I have to make a confession: I have never played Final Fantasy XI for more than a few minutes. I respect the game like crazy, but have never been a guy that can get into MMORPGs. Thank God for my friend who is obsessed with the game. He quickly filled me in on Cid’s surprising appearance in the online, completely one of a kind Final Fantasy iteration and what kind of personality he has.

Funny enough, I should have seen this coming. Cid is a bearded engineer and inventor who helps your character by creating helpful inventions and tools.

The most important question I had for my friend: Is Cid in Final Fantasy XI grumpy? The answer: “Not really. But he does seem to have an attitude.” I think that’s okay with me.

What the heck? Two Cids in one game!? What is happening?!

There are actually two major characters named Cid in Final Fantasy XII. One, Cidolfus Demen Bunansa, is the stubborn father of playable character Balthier and a researcher and inventor for the major kingdom of Archadia. The other, Al-Cid Margrace, is a romantic man and member of a prominent royal family. Can you guess which one is supposed to be the official Cid?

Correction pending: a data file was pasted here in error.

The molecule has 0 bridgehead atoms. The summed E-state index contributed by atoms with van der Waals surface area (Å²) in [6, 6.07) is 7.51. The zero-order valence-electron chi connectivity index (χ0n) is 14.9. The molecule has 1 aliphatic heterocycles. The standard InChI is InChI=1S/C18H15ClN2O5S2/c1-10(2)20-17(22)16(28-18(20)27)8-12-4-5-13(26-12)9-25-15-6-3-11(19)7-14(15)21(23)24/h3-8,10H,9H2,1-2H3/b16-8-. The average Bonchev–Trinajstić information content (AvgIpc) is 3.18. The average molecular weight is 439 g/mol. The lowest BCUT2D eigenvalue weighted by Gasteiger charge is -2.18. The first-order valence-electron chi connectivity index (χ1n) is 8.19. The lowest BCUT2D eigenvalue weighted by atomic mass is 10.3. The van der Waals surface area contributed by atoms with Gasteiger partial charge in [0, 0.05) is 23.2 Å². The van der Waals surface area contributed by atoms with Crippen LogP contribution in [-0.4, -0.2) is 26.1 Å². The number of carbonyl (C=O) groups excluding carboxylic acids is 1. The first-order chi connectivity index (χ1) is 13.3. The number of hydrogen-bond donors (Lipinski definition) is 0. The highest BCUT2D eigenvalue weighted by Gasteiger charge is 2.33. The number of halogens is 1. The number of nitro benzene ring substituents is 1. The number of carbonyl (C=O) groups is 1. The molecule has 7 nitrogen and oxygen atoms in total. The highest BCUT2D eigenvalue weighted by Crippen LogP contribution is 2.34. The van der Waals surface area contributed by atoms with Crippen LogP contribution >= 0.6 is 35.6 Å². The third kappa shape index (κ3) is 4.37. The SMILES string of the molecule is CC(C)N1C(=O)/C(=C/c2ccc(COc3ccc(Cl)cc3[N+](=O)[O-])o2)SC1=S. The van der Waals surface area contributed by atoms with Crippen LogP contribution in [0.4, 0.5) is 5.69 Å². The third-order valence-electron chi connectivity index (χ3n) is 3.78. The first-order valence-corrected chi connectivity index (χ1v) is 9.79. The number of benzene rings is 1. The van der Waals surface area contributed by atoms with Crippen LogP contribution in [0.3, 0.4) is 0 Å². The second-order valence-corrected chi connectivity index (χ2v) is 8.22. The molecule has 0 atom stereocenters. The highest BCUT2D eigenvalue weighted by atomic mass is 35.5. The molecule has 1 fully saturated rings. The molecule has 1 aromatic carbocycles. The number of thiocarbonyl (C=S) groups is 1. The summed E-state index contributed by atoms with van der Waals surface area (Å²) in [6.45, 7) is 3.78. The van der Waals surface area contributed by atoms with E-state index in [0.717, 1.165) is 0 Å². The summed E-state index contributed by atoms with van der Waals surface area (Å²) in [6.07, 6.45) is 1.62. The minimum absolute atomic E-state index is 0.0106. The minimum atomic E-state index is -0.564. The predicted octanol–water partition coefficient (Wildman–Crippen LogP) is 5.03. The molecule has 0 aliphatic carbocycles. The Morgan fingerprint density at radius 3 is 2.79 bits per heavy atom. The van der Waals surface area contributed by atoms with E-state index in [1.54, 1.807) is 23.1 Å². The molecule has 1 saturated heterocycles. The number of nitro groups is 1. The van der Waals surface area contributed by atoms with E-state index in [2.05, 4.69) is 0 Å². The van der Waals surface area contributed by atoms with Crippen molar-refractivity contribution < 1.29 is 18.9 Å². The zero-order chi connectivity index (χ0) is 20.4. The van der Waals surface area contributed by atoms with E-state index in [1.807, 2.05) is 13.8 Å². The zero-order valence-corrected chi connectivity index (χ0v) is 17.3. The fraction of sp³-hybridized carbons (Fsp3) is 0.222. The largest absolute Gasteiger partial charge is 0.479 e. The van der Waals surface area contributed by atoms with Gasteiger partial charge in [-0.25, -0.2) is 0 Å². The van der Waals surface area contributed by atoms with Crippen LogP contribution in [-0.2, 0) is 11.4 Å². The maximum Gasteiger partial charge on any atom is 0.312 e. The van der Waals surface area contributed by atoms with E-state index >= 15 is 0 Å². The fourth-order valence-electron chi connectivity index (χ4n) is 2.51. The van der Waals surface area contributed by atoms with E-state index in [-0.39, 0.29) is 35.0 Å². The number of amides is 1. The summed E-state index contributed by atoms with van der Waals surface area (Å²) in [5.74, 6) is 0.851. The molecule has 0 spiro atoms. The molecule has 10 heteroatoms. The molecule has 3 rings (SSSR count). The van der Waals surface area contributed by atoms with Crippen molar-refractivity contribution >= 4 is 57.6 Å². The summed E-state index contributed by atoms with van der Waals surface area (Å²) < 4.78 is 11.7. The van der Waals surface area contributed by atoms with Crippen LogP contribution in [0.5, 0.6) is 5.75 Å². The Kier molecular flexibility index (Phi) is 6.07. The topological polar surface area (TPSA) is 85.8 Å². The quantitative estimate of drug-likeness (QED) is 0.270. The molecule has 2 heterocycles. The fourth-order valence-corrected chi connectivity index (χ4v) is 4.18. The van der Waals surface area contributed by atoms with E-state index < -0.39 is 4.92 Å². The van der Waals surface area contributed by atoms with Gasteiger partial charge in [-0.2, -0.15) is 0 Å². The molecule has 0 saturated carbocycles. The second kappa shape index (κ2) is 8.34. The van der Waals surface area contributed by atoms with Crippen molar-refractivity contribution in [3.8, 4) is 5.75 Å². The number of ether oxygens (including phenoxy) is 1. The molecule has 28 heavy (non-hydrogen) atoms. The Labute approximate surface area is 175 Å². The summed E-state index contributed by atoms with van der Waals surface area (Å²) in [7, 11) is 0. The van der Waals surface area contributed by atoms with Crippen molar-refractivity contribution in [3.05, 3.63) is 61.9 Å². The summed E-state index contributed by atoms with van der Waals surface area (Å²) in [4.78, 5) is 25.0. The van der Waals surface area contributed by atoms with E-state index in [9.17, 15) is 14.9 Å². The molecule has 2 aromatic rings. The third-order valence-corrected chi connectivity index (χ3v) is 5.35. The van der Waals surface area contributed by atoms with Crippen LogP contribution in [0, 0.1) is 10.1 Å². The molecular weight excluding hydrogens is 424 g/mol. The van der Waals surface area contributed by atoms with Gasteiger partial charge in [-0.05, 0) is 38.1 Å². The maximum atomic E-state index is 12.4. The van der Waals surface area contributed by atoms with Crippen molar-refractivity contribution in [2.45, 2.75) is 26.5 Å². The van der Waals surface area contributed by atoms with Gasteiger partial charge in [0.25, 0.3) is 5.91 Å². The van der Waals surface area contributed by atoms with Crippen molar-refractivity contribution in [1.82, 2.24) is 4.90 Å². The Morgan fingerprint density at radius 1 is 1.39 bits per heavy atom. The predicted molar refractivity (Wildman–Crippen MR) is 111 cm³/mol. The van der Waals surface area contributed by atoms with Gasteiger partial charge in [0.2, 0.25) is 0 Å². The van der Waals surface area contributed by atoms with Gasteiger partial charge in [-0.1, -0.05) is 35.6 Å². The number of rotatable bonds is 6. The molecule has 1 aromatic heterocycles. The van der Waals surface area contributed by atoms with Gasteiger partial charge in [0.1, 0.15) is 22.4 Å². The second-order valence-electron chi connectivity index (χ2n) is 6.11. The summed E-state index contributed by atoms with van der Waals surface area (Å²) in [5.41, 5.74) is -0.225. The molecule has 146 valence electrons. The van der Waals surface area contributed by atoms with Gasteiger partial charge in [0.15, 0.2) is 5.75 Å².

Yeah, it comes as no surprise that Cidolfus Bunansa is the Cid that players have come to love over the years. Not only does the Cid of Final Fantasy XII have a classic, unruly attitude, he is actually one of the game’s bosses! That is really grumpy.

Extra points for that.

What do you think? How do you feel about my equation? Do you agree that a grumpy Cid equals a better Cid?

Which Cid is your favorite? Without spoiling it by looking on the Internet, do you have guesses as to what Cid will be like in Final Fantasy XIII? Will he be a playable character? Will he have something do to with an airship?

And, most importantly, will he be grumpy?

Chad Concelmo